Math and Reading Skill Practice

At New Heights, practicing reading and math skills is fun! We play games to reinforce concepts such as reading comprehension, figurative language, grammar skills, critical thinking skills, math problem solving..you name it! 

Spring semester is now in full swing, and students in grades 3 and up will be preparing for state tests in April. These tests are a big factor in determining whether students are ready to move to the next grade level. 

We will be working hard to prepare and pass these tests with flying colors! 

Sweet Surprises

Well, one of the fun things about being a teacher that works with elementary age students is the surprise gifts that you get! Last week, this sweet student brought me a little pumpkin filled with Halloween candy and a plastic spider ring. It made my day!!


Today, I was walking back to the office with another one of my students and she says, "Mrs. Mo, guess what? I brought some books for us to read!!" She was so excited to read me these new books that she got from the library. Very fun to see her so excited about reading! 


The Importance of Reading With Your Child

I think some of the most frequent words I hear when I ask someone how their week has been or is going are, "Gosh, I'm just SO busy." Whether it be someone who's single, married or married with kids, it's almost always the same response.

As a teacher, I knew some parents who didn't get home with their children until bedtime. Every day was spent doing some kind of sport practice, activity, or appointment. Homework was done in the car on the way to the activities. Reading for 20 minutes seemed like a punishment to some of these kids because they were having to do it when they were exhausted after all of their other activities.

This is a fantastic article on the importance of reading with children. It's a great encouragement to all parents on why it IS worth your time.

http://literacyconnections.com/reading-with-my-child.php

It Takes Some Perseverance..


"I've tried everything!" Those were the words that were spoken at my first meeting with this little girl's "grammy". She was at a point of frustration, and didn't know what else to do to help her granddaughter progress in reading.  

This particular lady owns her own daycare program and is very skilled at what she does. She has a heart for children and is committed to teaching them all of the skills they need by the time they reach school age. She had tried many of the methods she had used with her students, and they were not having the effect that she had hoped.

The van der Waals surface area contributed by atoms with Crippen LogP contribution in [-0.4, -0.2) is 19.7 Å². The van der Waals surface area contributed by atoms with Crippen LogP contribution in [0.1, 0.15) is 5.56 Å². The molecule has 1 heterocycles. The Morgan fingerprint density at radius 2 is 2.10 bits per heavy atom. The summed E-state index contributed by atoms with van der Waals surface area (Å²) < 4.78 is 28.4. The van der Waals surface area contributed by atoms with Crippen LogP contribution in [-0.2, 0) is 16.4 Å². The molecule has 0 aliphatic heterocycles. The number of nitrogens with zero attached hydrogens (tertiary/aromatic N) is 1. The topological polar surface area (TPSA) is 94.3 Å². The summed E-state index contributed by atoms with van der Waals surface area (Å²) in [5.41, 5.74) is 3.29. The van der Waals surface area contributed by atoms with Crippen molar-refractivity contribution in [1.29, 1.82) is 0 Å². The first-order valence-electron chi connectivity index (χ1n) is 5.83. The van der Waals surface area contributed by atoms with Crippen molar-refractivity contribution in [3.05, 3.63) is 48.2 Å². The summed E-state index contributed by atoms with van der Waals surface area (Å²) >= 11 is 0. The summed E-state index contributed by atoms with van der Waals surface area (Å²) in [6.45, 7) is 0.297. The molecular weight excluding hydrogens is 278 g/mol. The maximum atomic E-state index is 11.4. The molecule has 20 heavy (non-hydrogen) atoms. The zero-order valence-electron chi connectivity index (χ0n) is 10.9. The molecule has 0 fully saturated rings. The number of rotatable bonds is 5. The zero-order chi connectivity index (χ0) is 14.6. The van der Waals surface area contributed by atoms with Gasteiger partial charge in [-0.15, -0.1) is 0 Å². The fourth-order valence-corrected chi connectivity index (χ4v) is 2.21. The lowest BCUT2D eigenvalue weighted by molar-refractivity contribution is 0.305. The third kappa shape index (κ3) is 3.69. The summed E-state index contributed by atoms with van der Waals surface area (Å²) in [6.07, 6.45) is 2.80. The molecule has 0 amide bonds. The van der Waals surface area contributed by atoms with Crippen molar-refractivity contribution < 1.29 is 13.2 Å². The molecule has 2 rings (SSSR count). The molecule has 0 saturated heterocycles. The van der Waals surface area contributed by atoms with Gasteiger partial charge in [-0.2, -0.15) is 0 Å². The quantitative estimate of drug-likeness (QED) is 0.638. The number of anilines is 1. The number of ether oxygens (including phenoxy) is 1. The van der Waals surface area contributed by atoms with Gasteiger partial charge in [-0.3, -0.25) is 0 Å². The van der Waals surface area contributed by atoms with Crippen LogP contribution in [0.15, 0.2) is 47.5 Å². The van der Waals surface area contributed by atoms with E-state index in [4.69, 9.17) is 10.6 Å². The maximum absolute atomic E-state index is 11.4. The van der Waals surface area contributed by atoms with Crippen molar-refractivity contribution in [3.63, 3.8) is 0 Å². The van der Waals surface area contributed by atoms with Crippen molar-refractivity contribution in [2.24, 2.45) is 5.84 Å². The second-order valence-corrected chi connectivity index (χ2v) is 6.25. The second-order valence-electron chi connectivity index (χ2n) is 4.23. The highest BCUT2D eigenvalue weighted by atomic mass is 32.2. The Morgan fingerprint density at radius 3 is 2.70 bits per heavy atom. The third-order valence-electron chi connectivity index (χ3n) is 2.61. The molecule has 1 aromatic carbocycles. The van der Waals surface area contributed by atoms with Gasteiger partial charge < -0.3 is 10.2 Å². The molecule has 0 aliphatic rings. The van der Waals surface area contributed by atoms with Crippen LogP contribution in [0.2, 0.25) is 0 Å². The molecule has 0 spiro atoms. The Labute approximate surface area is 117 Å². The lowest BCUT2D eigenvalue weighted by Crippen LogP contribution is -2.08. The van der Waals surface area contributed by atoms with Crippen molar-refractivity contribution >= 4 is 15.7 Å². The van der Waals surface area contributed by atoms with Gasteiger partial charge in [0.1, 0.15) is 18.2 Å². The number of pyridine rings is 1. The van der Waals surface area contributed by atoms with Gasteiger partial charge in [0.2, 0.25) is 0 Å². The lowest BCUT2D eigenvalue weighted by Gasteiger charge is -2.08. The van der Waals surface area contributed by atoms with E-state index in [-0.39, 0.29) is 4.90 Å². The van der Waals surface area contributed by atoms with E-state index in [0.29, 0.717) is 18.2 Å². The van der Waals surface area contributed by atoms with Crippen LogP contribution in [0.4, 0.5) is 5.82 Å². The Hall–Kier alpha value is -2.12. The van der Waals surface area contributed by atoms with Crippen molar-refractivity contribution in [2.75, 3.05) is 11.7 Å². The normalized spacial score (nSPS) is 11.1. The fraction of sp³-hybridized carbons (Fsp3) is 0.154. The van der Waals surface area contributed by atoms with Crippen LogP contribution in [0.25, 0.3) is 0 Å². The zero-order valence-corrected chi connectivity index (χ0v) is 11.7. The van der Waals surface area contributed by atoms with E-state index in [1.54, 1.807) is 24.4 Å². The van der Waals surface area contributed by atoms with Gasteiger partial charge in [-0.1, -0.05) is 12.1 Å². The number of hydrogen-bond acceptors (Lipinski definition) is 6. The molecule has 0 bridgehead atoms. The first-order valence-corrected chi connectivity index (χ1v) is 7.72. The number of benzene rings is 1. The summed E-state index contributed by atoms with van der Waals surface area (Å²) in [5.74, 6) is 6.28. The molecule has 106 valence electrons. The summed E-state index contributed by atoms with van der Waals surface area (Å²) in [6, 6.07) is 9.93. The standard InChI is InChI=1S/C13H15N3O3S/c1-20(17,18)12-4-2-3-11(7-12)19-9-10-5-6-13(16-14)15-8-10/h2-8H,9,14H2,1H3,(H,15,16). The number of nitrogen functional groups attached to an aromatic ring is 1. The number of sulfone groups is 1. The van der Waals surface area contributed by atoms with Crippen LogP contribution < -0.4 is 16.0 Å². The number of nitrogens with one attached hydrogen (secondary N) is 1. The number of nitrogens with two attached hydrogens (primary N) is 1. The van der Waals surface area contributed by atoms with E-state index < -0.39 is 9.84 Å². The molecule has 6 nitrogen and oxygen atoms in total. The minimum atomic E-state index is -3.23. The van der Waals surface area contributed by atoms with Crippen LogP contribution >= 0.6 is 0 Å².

When I started working with this student, she was mid-year first grade and was having trouble with basic Kindergarten sight words. She would easily get frustrated with herself while reading and would want to give up. It was so exciting to see the transformation that took place over the next few months. 

Her grandma would help her read and review books that I sent home, and this student would say, "Grammy, that word has the double vowel rule!" After much perseverance and hard work, this student is now up to grade level and reads with confidence and fluency.

Most importantly, the buck doesn't stop there. Her family knows that now that she is up to grade level, it's not time to assume she's fine and to stop with the effort. It's time to continue encouraging and practicing so that what's began will continue. It takes a commitment of time and effort, but the end result is so worth it.

A Story of Success


This sweet student started coming to New Heights in January. He is one that has so much joy and is so witty that you can't help but love him.  At our first meeting, his parents voiced their concerns about his progress in reading. He was in the middle of his second grade year, and was struggling to read outside of books that he had memorized. He was in a pivotal place in his attitude toward reading, and school in general. 

So many times we think, "Oh, well they'll grow out of it. They'll catch on at some point." What we fail to realize is that by the time students reach upper elementary half of the battle is the child's attitude toward school. They feel so discouraged that they don't want to try anymore. They are aware of their inadequacies. 

When children enter school at age 4-5, they are developmentally self-centered. Everything revolves around themselves. They are not concerned whether or not they can read, or if their friend is doing better in school than they are. When children start to reach 1st-2nd grade, the shift changes from self-centered to more self-aware. This is such an important age for children to receive intervention, so much that their very future and success in school depends on it.

This student started at a level of a mid-year Kindergartener. We started out with the basic short vowel words; gradually increased the difficulty, and through this time his parents were practicing faithfully with him at home. After only 6 months of tutoring, this student of mine has increased to a 2nd grade level! I am so very proud of him. 

He continues today with the continued support of his amazing parents. I cannot express the excitement and reward I feel when I see a student's confidence and love of reading emerge. Seeing this student excited about reading, and confident in his ability to read on his own is the fuel that continues this journey for me. 

What an awesome job I have.